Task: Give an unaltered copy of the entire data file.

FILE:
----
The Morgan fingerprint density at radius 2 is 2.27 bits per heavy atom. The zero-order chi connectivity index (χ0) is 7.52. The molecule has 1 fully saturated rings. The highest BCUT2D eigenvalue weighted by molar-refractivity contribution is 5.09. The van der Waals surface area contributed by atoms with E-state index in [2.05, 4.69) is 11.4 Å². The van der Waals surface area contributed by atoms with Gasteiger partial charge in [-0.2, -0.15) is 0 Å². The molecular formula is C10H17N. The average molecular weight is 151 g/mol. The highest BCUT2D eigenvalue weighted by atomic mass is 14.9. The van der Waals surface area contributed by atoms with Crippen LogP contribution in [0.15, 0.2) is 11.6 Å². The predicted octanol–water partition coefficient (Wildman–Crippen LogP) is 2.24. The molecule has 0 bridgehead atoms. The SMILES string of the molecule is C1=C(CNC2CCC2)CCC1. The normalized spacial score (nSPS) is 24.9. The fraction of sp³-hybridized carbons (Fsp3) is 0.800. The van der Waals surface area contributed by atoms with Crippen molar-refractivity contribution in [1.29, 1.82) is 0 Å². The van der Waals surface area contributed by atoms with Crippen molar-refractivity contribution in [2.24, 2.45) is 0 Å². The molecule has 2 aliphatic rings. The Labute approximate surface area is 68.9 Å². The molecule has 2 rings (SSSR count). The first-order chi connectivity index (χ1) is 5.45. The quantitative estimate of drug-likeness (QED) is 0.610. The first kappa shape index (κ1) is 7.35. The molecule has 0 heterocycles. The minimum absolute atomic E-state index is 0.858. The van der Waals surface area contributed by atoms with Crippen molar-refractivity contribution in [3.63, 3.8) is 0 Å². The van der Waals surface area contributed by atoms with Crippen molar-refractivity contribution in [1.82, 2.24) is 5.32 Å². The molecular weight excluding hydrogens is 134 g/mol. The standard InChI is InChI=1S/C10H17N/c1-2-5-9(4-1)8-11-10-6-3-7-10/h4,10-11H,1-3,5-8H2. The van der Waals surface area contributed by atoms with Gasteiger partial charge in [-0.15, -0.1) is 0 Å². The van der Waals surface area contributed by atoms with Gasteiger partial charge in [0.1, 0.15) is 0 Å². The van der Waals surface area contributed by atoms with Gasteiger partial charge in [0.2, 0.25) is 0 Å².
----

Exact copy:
The Morgan fingerprint density at radius 2 is 2.27 bits per heavy atom. The zero-order chi connectivity index (χ0) is 7.52. The molecule has 1 fully saturated rings. The highest BCUT2D eigenvalue weighted by molar-refractivity contribution is 5.09. The van der Waals surface area contributed by atoms with E-state index in [2.05, 4.69) is 11.4 Å². The van der Waals surface area contributed by atoms with Gasteiger partial charge in [-0.2, -0.15) is 0 Å². The molecular formula is C10H17N. The average molecular weight is 151 g/mol. The highest BCUT2D eigenvalue weighted by atomic mass is 14.9. The van der Waals surface area contributed by atoms with Crippen LogP contribution in [0.15, 0.2) is 11.6 Å². The predicted octanol–water partition coefficient (Wildman–Crippen LogP) is 2.24. The molecule has 0 bridgehead atoms. The SMILES string of the molecule is C1=C(CNC2CCC2)CCC1. The normalized spacial score (nSPS) is 24.9. The fraction of sp³-hybridized carbons (Fsp3) is 0.800. The van der Waals surface area contributed by atoms with Crippen molar-refractivity contribution in [1.29, 1.82) is 0 Å². The van der Waals surface area contributed by atoms with Crippen molar-refractivity contribution in [2.24, 2.45) is 0 Å². The molecule has 2 aliphatic rings. The Labute approximate surface area is 68.9 Å². The molecule has 2 rings (SSSR count). The first-order chi connectivity index (χ1) is 5.45. The quantitative estimate of drug-likeness (QED) is 0.610. The first kappa shape index (κ1) is 7.35. The molecule has 0 heterocycles. The minimum absolute atomic E-state index is 0.858. The van der Waals surface area contributed by atoms with Crippen molar-refractivity contribution in [3.63, 3.8) is 0 Å². The van der Waals surface area contributed by atoms with Crippen molar-refractivity contribution in [1.82, 2.24) is 5.32 Å². The molecular weight excluding hydrogens is 134 g/mol. The standard InChI is InChI=1S/C10H17N/c1-2-5-9(4-1)8-11-10-6-3-7-10/h4,10-11H,1-3,5-8H2. The van der Waals surface area contributed by atoms with Gasteiger partial charge in [-0.15, -0.1) is 0 Å². The van der Waals surface area contributed by atoms with Gasteiger partial charge in [0.1, 0.15) is 0 Å². The van der Waals surface area contributed by atoms with Gasteiger partial charge in [0.2, 0.25) is 0 Å².